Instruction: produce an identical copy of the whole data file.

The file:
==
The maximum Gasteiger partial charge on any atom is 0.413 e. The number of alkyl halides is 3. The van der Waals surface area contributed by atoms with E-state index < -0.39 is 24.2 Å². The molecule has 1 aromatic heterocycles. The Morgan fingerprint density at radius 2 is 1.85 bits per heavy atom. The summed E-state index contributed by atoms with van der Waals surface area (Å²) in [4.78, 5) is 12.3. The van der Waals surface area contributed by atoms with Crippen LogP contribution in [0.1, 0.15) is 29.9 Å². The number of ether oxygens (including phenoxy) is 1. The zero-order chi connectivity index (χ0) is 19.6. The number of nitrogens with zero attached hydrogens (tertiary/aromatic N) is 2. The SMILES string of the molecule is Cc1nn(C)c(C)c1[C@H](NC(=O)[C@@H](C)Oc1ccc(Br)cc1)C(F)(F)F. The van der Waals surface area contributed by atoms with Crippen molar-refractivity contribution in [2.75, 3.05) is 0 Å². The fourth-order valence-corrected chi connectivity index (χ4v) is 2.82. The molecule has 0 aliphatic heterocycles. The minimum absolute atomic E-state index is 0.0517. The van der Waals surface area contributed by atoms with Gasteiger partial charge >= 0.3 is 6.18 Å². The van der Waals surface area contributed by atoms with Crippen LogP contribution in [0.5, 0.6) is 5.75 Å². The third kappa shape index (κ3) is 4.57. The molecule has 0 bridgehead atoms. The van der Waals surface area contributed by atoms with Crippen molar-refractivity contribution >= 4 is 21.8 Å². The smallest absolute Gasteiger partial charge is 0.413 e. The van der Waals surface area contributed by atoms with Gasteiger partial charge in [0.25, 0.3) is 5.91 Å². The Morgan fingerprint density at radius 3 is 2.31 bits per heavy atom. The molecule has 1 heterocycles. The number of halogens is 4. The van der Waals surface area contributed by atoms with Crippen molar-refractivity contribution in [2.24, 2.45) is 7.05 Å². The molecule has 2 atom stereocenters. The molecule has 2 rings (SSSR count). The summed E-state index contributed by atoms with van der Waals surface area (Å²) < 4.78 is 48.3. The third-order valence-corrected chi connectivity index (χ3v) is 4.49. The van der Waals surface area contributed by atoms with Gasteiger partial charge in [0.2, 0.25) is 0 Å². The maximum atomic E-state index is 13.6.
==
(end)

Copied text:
The maximum Gasteiger partial charge on any atom is 0.413 e. The number of alkyl halides is 3. The van der Waals surface area contributed by atoms with E-state index < -0.39 is 24.2 Å². The molecule has 1 aromatic heterocycles. The Morgan fingerprint density at radius 2 is 1.85 bits per heavy atom. The summed E-state index contributed by atoms with van der Waals surface area (Å²) in [4.78, 5) is 12.3. The van der Waals surface area contributed by atoms with Crippen LogP contribution in [0.1, 0.15) is 29.9 Å². The number of ether oxygens (including phenoxy) is 1. The zero-order chi connectivity index (χ0) is 19.6. The number of nitrogens with zero attached hydrogens (tertiary/aromatic N) is 2. The SMILES string of the molecule is Cc1nn(C)c(C)c1[C@H](NC(=O)[C@@H](C)Oc1ccc(Br)cc1)C(F)(F)F. The van der Waals surface area contributed by atoms with Crippen molar-refractivity contribution in [2.75, 3.05) is 0 Å². The fourth-order valence-corrected chi connectivity index (χ4v) is 2.82. The molecule has 0 aliphatic heterocycles. The minimum absolute atomic E-state index is 0.0517. The van der Waals surface area contributed by atoms with Gasteiger partial charge >= 0.3 is 6.18 Å². The van der Waals surface area contributed by atoms with Crippen LogP contribution in [0.5, 0.6) is 5.75 Å². The third kappa shape index (κ3) is 4.57. The molecule has 0 bridgehead atoms. The van der Waals surface area contributed by atoms with Crippen molar-refractivity contribution >= 4 is 21.8 Å². The smallest absolute Gasteiger partial charge is 0.413 e. The van der Waals surface area contributed by atoms with Gasteiger partial charge in [0.25, 0.3) is 5.91 Å². The Morgan fingerprint density at radius 3 is 2.31 bits per heavy atom. The molecule has 1 heterocycles. The number of halogens is 4. The van der Waals surface area contributed by atoms with Crippen molar-refractivity contribution in [2.24, 2.45) is 7.05 Å². The molecule has 2 atom stereocenters. The molecule has 2 rings (SSSR count). The summed E-state index contributed by atoms with van der Waals surface area (Å²) < 4.78 is 48.3. The third-order valence-corrected chi connectivity index (χ3v) is 4.49. The van der Waals surface area contributed by atoms with Gasteiger partial charge in [0.2, 0.25) is 0 Å². The maximum atomic E-state index is 13.6.